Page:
The iconic locomotive achieved the world speed record when it reached 100mph during a run on November 30 1934 and today - the anniversary of the record-breaking feat - preparations are underway for its anticipated return to working steam towards the end of this year after a £4.2m restoration.
Reaching 100mph was one of a series of stunts during the interwar years that captured the public’s imagination and secured the locomotive a place in history, which will be marked at the National Railway Museum’s Flying Scotsman season in York next year.
Paul Kirkman, Director of the National Railway Museum, said: “As a national museum, we are committed to ensuring that as many people as possible can enjoy our remarkable collections, including icons like Flying Scotsman, and when it is not on Britain’s tracks it will return home to the museum so people can get up close to it.”
Its £4.2m reincarnation is the latest in a career which has seen the loco feature in both the spotlight and the sidelines.
Designed by Sir Nigel Gresley and built at Doncaster Works in 1923, Flying Scotsman was the flagship locomotive of the new London & North Eastern Railway (LNER). With its eye-catching apple green livery, it was heralded as a symbol of modernity in the brave new world emerging from the shadow of the First World War.
The Flying Scotsman brand maintained its position at the forefront of the public consciousness thanks to a string of record-breaking feats, including hauling the first non-stop service between London and Edinburgh in 1928 and its 100mph run in 1934.
During the Second World War, the steam star was transformed into a wartime workhorse, hauling heavy loads and painted in Wartime Black to avoid being targeted by the enemy.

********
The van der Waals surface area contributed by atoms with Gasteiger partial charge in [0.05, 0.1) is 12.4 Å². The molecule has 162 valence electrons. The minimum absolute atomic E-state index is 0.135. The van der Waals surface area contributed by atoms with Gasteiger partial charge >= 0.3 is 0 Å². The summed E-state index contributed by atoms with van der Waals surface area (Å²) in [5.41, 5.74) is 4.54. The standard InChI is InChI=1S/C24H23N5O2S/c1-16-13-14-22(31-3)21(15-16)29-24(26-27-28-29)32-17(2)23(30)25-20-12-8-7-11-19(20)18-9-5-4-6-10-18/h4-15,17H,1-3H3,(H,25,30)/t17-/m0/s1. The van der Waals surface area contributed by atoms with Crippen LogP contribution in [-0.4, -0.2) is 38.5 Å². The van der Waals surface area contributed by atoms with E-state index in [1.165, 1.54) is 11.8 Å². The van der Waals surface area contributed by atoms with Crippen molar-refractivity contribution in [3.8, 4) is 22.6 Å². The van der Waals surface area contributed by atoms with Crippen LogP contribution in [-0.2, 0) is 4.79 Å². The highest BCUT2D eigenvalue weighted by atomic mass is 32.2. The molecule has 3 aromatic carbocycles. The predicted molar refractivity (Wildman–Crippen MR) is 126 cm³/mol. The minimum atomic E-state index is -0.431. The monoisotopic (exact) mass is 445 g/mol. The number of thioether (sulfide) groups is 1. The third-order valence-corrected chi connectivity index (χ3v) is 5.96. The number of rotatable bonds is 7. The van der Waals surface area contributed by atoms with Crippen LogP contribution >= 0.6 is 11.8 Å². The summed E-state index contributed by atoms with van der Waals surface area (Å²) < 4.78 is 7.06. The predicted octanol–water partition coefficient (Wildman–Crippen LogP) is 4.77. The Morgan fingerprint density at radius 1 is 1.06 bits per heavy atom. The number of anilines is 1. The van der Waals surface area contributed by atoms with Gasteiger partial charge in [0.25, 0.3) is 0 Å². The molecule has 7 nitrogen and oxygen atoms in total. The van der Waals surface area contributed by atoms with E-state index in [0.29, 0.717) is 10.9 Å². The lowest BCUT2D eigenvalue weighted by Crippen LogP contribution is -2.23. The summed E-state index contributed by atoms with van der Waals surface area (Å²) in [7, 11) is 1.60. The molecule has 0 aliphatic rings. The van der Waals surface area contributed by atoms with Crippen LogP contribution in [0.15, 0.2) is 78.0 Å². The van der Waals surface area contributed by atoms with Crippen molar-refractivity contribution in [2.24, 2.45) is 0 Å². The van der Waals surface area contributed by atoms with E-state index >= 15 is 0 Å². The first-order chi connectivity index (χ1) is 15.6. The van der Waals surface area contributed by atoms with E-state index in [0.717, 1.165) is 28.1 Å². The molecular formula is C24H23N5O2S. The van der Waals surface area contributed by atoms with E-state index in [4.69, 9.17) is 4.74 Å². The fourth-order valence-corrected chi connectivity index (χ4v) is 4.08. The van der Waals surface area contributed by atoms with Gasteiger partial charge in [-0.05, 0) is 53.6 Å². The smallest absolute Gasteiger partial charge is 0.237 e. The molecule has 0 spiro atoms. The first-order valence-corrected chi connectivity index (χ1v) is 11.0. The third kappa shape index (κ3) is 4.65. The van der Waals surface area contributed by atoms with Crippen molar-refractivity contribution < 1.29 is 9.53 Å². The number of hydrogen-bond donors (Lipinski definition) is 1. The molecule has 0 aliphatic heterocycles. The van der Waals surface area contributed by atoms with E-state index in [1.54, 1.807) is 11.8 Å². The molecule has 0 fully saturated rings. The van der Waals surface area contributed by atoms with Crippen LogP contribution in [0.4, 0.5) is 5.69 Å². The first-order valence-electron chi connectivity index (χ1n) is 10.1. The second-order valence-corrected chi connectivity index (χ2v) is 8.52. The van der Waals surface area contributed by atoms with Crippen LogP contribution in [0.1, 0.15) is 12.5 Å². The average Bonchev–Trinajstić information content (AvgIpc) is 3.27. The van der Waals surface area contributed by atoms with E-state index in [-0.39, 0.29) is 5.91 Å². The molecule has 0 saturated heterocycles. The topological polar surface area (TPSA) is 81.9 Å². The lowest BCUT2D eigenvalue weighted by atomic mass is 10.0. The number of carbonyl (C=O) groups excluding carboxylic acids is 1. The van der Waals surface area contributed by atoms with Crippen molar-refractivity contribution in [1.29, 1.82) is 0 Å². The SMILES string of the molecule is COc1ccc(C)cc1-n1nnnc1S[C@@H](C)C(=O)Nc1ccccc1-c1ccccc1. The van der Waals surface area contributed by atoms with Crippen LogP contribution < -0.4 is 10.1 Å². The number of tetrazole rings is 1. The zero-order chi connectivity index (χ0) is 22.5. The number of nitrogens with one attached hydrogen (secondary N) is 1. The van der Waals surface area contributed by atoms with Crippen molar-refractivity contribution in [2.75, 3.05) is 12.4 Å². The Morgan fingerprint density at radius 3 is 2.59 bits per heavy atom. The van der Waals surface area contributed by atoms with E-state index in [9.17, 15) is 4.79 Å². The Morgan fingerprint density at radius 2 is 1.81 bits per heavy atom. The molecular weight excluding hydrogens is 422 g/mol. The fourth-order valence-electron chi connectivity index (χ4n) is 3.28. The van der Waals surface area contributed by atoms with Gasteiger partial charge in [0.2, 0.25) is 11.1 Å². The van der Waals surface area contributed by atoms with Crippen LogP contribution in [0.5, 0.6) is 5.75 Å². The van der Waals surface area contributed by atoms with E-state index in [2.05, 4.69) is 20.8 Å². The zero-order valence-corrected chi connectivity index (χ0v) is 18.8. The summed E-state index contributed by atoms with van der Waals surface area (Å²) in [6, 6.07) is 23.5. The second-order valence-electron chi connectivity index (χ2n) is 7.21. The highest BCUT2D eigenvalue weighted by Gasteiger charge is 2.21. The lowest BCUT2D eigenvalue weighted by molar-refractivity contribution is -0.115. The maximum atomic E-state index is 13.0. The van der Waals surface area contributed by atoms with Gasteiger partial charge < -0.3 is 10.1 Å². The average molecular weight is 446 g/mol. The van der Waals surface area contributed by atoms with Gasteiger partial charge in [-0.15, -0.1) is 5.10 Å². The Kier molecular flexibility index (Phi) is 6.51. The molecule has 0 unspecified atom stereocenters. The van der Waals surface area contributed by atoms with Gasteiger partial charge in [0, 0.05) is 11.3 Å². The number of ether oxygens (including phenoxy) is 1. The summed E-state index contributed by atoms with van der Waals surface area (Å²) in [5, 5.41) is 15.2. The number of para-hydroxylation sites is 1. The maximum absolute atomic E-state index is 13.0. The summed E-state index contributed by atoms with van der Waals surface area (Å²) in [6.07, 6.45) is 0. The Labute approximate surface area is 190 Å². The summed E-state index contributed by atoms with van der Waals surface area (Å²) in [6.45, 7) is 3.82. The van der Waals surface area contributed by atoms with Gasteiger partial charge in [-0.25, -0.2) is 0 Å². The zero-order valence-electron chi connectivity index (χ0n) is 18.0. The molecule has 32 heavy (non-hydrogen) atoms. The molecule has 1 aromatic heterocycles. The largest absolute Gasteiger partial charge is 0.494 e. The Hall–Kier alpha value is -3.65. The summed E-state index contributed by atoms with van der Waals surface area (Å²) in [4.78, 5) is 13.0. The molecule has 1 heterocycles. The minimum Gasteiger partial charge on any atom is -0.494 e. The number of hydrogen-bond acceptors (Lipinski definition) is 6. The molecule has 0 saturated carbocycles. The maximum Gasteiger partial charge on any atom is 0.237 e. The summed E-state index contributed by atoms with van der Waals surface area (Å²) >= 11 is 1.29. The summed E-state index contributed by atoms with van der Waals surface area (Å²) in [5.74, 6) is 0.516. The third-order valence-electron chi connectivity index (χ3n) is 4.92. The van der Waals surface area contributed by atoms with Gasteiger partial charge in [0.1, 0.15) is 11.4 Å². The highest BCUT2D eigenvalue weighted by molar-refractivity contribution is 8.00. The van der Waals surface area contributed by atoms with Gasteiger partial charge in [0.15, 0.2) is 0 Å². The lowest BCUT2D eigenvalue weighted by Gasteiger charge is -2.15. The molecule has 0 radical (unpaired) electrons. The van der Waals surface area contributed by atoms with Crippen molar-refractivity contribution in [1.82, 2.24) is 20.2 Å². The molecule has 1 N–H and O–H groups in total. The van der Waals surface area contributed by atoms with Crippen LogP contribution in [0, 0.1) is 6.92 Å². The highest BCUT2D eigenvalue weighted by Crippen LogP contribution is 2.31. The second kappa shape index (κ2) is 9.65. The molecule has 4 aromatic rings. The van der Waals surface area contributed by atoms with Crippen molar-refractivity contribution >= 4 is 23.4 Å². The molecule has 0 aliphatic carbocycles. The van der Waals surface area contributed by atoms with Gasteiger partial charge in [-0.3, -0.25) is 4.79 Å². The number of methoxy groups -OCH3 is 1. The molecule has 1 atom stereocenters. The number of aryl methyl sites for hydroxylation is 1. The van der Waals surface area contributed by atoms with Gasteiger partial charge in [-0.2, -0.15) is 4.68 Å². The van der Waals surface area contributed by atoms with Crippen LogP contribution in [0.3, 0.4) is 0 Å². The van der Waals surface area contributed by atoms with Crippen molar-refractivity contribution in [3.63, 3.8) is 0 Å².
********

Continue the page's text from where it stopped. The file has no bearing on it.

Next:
After the war, the fame and favour bestowed on the once-beloved locomotive declined. It was no longer an aspirational symbol of the modern age, but an outdated relic of a bygone era. However it was given a reprieve by British businessman and railway enthusiast Alan Pegler who bought it and with its subsequent restoration the steam legend once again inspired the public.
However the engine was back in the headlines again in 2004 when a campaign was launched, supported by thousands, to save the locomotive for the nation.
Now the museum in York is putting the final touches to its exhibitions ahead of the Scotsman’s return next year.
The long-awaited season is set to get underway with an inaugural run of the iconic steam star between London Kings Cross and York.
The NRM is hosting a series of events and exhibitions as part of its 2016 Flying Scotsman series. Its Starring Scotsman exhibition will examine the ups and downs of the locomotive’s celebrity career. For more information visit: www.nrm.org.uk/flyingscotsman/scotsman-season for information.
Jamie Taylor, interpretation developer at NRM said: “Flying Scotsman’s life so far has been an incredible rollercoaster ride, and we’ve had so much fun exploring its ups and downs to prepare our Starring Scotsman exhibition. I’m sure the public will be fascinated by the wonderful stories we’ve uncovered and our exhibition’s playful approach to the amazing story of the original steam star.”